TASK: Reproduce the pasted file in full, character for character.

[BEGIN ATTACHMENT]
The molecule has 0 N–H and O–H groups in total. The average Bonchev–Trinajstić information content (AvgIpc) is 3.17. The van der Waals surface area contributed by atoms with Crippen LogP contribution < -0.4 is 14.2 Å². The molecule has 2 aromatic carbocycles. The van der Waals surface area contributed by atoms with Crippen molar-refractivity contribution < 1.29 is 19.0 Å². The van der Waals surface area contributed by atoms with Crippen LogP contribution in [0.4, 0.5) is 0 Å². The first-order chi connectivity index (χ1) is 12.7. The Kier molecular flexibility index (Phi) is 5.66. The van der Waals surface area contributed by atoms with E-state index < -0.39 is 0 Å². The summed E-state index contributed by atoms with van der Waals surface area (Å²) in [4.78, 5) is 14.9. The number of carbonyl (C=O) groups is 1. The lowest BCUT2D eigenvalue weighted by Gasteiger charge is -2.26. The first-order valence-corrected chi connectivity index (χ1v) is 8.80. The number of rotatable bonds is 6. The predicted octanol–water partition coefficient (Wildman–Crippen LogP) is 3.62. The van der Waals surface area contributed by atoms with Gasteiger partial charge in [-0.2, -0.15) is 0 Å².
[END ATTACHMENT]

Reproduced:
The molecule has 0 N–H and O–H groups in total. The average Bonchev–Trinajstić information content (AvgIpc) is 3.17. The van der Waals surface area contributed by atoms with Crippen LogP contribution < -0.4 is 14.2 Å². The molecule has 2 aromatic carbocycles. The van der Waals surface area contributed by atoms with Crippen molar-refractivity contribution < 1.29 is 19.0 Å². The van der Waals surface area contributed by atoms with Crippen LogP contribution in [0.4, 0.5) is 0 Å². The first-order chi connectivity index (χ1) is 12.7. The Kier molecular flexibility index (Phi) is 5.66. The van der Waals surface area contributed by atoms with E-state index < -0.39 is 0 Å². The summed E-state index contributed by atoms with van der Waals surface area (Å²) in [4.78, 5) is 14.9. The number of carbonyl (C=O) groups is 1. The lowest BCUT2D eigenvalue weighted by Gasteiger charge is -2.26. The first-order valence-corrected chi connectivity index (χ1v) is 8.80. The number of rotatable bonds is 6. The predicted octanol–water partition coefficient (Wildman–Crippen LogP) is 3.62. The van der Waals surface area contributed by atoms with Gasteiger partial charge in [-0.2, -0.15) is 0 Å².